The nearest international border to Carson City, Nevada, is neither 239 miles to the north in New Pine Creek, Canada, nor is it 541 miles south, near Tijuana. It’s only about 30 minutes east of the city and a left off U.S. Route 50. There, on a small plot of land ensconced in Dayton Valley, sits the heart of the self-proclaimed Republic of Molossia, a micronation complete with customs office, currency, navy, postal service, rocket program—and president.
“When I first heard of it,” says photographer Amy Lombard, “I was like, ‘Wow, only in Nevada.’” And for Lombard, that was a big part of the appeal. “I’m one of those people who’s in Nevada way more than anyone should be. I’m always getting sent out there for stories.” Drawn to under-the-radar and misunderstood aspects of American culture, she filed the micronation away as another of the state’s quirky hidden treasures, marking it down as a place she’d need to visit some day.
“Sometimes people take things very, very seriously, and that’s totally fine. Obviously, the president of Molossia takes it seriously, and has put lots of time and money into creating this micronation, but he just has such a good sense of humor about it. It’s so rare to meet someone with such imagination.”
President Kevin Baugh cofounded the Republic of Molossia on the 26th of May, 1977, together with King James Spielman, originally calling the country (then situated in Portland, Oregon) the Grand Republic of Vuldstein. Spielman’s reign was short, and eventually, the “portable” country was left entirely under then–Prime Minister Baugh’s capable control, following him from place to place. In 1995, Molossia laid claim to land in the State of Nevada, U.S.A.—a place Baugh liked because it is “nice and dry, and there are not too many bugs.” By 1999, after a series of name and governmental changes, the Republic of Molossia stabilized as a military dictatorship under the command of now-President Baugh.
As a military dictatorship, Molossia is an anomaly among other micronations of the world. “Most [other micronations] have kings or dukes and queens and emperors—you would never believe how many emperors there are out there,” the president says. “I just wasn’t feeling the whole royalty thing, so I declared Molossia to be a military dictatorship.” Hence, the snazzy uniform: “Of course, a cool uniform is required when you’re a military dictator, you know a sash and medals and a big hat,” Baugh says. “I get more medals every year. You’ve gotta have the sunglasses and the whole nine yards.”
For example, the Molossian currency is tied to the relative value of a certain cookie dough. “Yeah, we don’t go with a silver standard—nothing worthless like that,” President Baugh laughs. “The ‘valora’ is tied to something valuable: chocolate-chip cookie dough.” The country also follows its own set of rules and has banned things like walruses and onions.
Today, President Baugh feels that they’ve checked all the boxes: “We’ve got a bank and our post office, and we’ve got my office, our trading post, and our tiki hut, and of course the customs shack. We’ve kind of got everything that we need.”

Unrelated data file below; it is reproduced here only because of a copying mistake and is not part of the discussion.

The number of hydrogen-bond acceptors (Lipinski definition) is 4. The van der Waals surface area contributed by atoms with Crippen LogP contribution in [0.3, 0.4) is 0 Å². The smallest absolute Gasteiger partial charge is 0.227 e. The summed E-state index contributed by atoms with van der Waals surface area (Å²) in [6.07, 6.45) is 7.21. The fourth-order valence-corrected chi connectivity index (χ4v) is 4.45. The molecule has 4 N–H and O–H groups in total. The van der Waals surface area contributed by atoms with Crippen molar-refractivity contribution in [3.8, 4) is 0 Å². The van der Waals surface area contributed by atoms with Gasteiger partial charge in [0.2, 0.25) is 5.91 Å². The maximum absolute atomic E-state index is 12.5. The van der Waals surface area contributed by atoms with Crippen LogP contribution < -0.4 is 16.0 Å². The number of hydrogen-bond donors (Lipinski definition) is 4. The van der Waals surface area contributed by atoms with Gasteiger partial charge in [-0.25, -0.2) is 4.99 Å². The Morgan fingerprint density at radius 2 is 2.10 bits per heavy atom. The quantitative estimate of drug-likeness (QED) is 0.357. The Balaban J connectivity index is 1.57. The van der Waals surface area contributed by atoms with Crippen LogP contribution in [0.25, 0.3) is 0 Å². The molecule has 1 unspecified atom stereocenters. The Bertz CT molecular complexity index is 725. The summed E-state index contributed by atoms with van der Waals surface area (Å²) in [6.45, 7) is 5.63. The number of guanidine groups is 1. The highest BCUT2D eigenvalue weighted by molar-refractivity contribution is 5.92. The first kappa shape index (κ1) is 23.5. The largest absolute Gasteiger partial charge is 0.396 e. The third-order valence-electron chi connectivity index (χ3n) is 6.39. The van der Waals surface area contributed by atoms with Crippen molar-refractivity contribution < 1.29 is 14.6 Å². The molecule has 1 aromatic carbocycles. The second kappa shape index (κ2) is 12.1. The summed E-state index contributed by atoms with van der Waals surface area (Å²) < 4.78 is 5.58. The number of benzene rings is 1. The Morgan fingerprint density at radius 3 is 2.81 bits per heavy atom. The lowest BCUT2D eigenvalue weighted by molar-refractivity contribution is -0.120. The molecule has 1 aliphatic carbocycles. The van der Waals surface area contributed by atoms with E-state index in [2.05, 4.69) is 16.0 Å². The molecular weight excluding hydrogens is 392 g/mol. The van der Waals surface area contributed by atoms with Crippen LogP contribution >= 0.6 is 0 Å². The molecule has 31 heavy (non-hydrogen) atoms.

“We do have a space program; we launch rockets periodically. It’s fun; it’s something to do,” he says. “We were actually the first micronation to launch a rocket that had a living thing inside of it. We chose Mexican jumping beans because they’re nice and safe and already inanimate. We didn’t want to kill anything in case the rocket crashed.”
“We consider ourselves an independent country,” he says, “but we do like to laugh and have a lot of fun.”
Currently, you don’t need a visa to enter Molossia, although the President will give you a hard time if you don’t bring a passport. (“I mean, come on, who comes to a foreign country without a passport?!”) But the country does see its fair share of citizenship requests. “About two or three times a week, we do get enquiries from folks who would like to come move to our country. They’re actually serious; most of them are frankly from the Middle East and they want to move anywhere. By now, I estimate that our population would have zoomed up to somewhere around 5,000 or so. It’s actually kind of unfortunate and sad that so many folks are living in a situation where they just happen to see this random place on the Internet and they think ‘Man, I want to move there,’ without even really knowing anything about us.”
It’s a political science enthusiast’s dream. “A lot of micronationalists are actually young folks; they’re usually lacking in resources, but not in ideas.” Baugh adds that while few micronations are actual political protests, an interest in politics and international relations is crucial: “I get approached on a regular basis by people who want to start their own micronation and they always ask for advice. I say, ‘Learn about other countries, learn about other cultures, learn some history. Because once you get done with putting up that flag and you’ve given it a name, what are you going to do with your country?’ It helps to know how countries work to know how to keep your country active and engaged and interesting and maybe make a difference.”
See more of Amy Lombard’s work at amylombard.com.
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